DirecTV has named the next 24 cities in the roll-out of its high-definition (HD) television service and provided more details on its planned broadband-based video-on-demand (VOD) offering. The largest US satellite TV operator, controlled by Rupert Murdoch's News Corporation, said the roll-out of local HD programming in the next 24 markets from April would bring the total to 36, representing more than 58% of US television homes.
In each area DirecTV subscribers will be able to receive HD programming from the four primary US networks: ABC, CBS, Fox and NBC. DirecTV said customers with the appropriate HD receiving equipment subscribing to programming packages including local channels would receive both the standard and HD signals at no extra monthly charge.
The 24 cities to receive local HD programming include: Baltimore, Minneapolis, Birmingham, Nashville, Orlando, Cleveland, Pittsburgh, Sacramento, Salt Lake City, San Diego, Kansas City, Seattle, Miami, and Milwaukee.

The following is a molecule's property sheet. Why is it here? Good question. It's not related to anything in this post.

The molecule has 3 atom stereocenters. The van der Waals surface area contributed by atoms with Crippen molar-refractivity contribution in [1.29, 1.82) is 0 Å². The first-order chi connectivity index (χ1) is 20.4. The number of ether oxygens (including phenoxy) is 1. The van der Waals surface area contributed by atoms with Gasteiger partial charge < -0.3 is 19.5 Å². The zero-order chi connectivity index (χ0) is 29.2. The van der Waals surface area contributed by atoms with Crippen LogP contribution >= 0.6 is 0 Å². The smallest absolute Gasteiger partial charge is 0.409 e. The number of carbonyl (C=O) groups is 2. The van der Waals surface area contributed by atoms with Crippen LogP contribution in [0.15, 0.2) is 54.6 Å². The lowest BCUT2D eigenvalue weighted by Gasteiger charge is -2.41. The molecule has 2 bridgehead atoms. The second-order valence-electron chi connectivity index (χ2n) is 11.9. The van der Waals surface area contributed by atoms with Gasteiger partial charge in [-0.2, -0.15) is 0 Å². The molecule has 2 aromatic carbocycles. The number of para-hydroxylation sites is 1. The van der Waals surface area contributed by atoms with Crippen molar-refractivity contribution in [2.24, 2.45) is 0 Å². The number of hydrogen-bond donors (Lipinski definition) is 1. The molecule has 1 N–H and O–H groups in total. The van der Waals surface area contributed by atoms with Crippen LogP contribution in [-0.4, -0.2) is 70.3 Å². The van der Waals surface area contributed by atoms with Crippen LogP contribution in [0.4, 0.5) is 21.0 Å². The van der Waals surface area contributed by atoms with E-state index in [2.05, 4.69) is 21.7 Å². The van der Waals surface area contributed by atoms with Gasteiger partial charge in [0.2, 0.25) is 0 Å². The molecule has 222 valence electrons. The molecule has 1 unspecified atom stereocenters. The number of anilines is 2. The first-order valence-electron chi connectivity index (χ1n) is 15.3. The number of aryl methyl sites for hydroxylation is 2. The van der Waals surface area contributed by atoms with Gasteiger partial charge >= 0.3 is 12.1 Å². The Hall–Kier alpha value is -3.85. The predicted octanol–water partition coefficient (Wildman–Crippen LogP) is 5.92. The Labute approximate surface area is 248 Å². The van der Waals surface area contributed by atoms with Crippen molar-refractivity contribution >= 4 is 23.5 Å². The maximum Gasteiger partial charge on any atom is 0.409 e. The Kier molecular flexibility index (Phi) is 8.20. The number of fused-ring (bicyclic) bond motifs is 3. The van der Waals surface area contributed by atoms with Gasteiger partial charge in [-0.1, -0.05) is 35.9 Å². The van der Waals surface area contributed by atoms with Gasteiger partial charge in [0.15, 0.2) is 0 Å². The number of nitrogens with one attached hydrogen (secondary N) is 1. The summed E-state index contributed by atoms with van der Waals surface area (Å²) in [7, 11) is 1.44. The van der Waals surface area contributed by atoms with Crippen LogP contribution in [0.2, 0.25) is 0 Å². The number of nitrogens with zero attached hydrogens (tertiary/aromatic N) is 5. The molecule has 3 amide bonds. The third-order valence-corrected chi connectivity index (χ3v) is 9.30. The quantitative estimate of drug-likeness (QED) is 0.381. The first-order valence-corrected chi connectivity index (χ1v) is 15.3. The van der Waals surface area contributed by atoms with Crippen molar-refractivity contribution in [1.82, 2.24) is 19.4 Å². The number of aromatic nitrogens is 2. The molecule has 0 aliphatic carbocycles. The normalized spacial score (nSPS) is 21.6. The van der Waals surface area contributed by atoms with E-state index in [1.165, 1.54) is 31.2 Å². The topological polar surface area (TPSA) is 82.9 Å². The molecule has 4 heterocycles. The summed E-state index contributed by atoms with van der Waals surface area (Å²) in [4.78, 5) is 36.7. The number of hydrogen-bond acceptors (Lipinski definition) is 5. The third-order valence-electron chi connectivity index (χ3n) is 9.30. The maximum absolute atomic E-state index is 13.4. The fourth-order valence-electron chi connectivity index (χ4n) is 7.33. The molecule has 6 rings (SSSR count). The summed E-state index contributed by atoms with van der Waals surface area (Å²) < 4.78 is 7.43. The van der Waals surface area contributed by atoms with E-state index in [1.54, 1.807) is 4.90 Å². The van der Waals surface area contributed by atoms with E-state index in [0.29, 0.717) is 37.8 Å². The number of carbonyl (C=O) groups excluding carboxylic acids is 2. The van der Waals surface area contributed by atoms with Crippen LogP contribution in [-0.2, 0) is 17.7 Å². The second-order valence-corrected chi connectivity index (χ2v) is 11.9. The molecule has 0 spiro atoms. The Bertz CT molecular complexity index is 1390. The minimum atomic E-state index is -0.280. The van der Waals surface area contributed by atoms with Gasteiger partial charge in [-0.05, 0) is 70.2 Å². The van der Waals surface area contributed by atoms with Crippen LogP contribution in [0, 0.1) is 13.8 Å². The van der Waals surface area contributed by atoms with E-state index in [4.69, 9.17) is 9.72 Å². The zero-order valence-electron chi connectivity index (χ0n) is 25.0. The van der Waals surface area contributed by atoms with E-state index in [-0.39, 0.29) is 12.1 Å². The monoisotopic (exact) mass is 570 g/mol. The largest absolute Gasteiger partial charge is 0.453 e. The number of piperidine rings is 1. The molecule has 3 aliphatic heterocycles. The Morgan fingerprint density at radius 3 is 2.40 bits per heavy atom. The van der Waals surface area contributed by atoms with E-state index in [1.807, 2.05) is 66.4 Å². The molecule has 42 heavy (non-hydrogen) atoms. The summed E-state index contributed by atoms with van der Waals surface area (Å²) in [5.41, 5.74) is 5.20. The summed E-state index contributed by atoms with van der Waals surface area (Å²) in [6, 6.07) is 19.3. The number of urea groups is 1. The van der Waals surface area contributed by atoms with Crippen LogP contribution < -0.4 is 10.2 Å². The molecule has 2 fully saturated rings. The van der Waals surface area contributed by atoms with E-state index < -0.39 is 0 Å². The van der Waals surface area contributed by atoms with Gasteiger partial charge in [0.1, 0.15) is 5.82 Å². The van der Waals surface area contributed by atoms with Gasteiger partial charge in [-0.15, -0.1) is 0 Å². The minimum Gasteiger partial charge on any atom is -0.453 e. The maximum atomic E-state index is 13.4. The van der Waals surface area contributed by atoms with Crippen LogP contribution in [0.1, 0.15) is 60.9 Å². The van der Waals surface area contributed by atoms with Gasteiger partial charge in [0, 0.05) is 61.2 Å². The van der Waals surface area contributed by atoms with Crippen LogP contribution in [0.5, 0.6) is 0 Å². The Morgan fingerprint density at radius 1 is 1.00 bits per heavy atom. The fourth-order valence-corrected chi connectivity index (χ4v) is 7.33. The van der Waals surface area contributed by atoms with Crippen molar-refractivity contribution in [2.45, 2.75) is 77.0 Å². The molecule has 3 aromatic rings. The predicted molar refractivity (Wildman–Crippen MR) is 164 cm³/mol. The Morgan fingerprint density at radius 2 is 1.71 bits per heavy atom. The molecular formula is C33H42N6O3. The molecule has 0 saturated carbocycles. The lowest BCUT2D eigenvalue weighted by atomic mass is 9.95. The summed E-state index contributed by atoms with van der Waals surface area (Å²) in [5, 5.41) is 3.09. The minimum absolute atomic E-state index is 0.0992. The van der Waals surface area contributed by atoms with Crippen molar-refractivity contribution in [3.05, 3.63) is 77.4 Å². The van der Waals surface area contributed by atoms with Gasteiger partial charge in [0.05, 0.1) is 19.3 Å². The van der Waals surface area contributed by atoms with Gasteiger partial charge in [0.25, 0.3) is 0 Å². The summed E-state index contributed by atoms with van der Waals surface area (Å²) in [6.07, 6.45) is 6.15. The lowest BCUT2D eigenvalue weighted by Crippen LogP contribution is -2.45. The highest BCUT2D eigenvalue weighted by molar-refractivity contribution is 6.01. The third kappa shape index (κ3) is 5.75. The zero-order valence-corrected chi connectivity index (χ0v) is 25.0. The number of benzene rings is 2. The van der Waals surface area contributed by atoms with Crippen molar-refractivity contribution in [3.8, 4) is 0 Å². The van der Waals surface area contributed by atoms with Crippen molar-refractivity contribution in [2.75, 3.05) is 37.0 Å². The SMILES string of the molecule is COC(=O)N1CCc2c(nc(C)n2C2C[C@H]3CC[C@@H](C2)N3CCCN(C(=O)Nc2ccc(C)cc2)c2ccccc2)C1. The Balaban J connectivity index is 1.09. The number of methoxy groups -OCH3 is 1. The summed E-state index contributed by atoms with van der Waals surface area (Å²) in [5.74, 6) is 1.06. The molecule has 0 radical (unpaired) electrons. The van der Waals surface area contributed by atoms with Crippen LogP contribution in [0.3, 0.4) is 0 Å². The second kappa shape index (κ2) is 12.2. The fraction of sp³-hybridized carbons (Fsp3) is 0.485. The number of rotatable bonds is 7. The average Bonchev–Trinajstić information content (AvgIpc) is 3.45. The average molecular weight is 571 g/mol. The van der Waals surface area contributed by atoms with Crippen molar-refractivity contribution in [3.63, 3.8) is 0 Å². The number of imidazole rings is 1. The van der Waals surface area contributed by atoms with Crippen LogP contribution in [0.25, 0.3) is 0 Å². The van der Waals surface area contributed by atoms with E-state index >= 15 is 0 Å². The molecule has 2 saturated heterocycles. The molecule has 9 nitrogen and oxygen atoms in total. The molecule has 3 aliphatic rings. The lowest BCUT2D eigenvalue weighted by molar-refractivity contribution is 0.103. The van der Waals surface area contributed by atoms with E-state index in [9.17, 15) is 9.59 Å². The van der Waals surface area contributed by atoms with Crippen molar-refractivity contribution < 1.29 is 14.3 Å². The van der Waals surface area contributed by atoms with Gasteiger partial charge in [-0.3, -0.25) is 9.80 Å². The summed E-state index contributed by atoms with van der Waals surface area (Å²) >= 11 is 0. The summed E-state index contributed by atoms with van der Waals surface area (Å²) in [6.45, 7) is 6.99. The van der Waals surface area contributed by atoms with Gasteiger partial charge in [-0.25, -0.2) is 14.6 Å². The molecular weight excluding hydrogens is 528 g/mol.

"The expansion of local HD programming is one of the cornerstones of our brand strategy to provide the best entertainment experience for DirecTV's customers and sets us apart from our competition," said executive VP Dan Fawcett.
DirecTV currently offers standard-definition local channels in 141 markets, covering nearly 94% of television households in the US, as well as 12 HD local channel markets, including Atlanta, Boston, Chicago, Dallas-Fort Worth, Detroit, Houston, Los Angeles, New York, Philadelphia, San Francisco, Tampa and Washington, DC.
With the launch of two new satellites in 2007, DirecTV will have the ability to deliver more than 1,500 local HD and digital channels and 150 national HD channels, in addition to new advanced programming services for customers. All DirecTV local HD programming is being transmitted via MPEG-4 AVC, the new standard in digital video compression.
Meanwhile, DirecTV said its broadband-based VOD, to be called DirecTV Broadband Video, would launch in the fourth quarter offering around 2,000 movies for on-demand download.
Earlier this month Rupert Murdoch outlined plans by DirecTV to offer access to programming via a high-speed wireless network, possibly in conjunction with rival satellite TV provider EchoStar.
Lovelace Consulting | 23.02.2006